For years I assumed this was because we didn’t have a television. I mean, I had seen some holiday specials, probably thanks to being at my Aunt Frances’, being babysat. Most of my television watching occurred while at my aunt’s apartment. (I even saw the first lunar landing and Neil Armstrong’s first steps on the moon.) Of course, holiday specials only last an hour, or a mere 30 minutes, while It’s a Wonderful Life lasts hours, with commercials.
Recently I learned the truth. My mother hates the movie. Not just dislikes it considerably. She loathes it. Two years ago she said, “If you watch That Movie, I’ll kill you to put you out of your misery.” Of course, this is the same woman who allowed me at the age of 6 or 7 to drag her repeatedly to see The Sound of Music because I somehow fell in love with it and seeing the movie more than once became an imperative. (Given my age, I’m assuming the movie was playing at a revival theater where the tickets were reduced to a reasonable $1. I’m also assuming that she will someday forgive me for making her take me to see it seven times.)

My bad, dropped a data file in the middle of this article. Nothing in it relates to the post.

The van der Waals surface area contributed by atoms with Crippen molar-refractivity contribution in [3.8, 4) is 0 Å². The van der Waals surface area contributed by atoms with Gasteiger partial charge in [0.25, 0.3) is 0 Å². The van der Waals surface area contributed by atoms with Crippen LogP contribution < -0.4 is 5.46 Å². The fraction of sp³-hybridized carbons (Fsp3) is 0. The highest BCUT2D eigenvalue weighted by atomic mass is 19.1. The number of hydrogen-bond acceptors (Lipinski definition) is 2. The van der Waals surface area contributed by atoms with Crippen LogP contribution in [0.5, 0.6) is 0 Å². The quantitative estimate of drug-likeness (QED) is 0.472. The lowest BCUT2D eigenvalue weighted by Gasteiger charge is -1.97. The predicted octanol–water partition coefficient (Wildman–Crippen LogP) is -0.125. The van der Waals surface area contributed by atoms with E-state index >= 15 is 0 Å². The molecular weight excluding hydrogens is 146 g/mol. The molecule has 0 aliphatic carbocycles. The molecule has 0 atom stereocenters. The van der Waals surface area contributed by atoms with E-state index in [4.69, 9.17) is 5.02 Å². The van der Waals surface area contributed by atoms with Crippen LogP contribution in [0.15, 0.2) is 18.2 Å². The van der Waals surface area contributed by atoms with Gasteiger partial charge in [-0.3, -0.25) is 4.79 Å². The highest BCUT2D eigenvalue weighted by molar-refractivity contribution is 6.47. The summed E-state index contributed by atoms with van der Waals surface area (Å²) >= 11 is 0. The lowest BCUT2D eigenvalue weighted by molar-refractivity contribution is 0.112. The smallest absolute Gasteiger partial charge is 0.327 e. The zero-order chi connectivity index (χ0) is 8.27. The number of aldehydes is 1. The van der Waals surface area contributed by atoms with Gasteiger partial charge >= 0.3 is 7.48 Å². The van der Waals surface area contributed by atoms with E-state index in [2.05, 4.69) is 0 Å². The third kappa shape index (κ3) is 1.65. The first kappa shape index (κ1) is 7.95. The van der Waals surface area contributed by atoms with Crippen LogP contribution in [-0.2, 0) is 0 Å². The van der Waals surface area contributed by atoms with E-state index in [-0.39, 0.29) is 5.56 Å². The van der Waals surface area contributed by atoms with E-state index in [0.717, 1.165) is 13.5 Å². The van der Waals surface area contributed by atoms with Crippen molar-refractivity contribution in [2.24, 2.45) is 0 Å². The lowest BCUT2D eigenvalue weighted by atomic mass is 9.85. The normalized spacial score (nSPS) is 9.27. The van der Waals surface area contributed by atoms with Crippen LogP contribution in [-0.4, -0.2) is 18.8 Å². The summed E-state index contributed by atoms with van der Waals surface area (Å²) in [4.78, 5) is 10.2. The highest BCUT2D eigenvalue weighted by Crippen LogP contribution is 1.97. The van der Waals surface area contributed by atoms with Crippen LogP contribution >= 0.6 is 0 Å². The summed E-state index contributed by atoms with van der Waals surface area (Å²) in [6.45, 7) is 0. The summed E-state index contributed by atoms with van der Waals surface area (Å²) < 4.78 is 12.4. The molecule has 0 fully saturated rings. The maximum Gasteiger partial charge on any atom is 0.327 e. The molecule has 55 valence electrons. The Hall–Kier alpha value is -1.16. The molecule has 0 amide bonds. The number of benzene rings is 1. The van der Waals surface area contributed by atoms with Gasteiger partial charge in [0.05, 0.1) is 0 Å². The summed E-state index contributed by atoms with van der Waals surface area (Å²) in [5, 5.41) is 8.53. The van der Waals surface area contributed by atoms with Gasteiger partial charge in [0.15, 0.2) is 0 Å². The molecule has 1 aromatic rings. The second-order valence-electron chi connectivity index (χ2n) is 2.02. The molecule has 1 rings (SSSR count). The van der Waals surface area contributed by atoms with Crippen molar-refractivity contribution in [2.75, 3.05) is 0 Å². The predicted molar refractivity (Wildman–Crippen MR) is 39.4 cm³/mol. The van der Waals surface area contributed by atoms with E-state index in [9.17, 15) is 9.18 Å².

My mother hates other sentimental movies (Sweet November, Dark Victory, Forrest Gump) but she has never promised to murder me if I were to watch, let alone like, any of them. Clearly, It’s a Wonderful Life holds a special place in her heart, obviously a very different place in her heart from the place the myriad of Frank Capra fans keep it.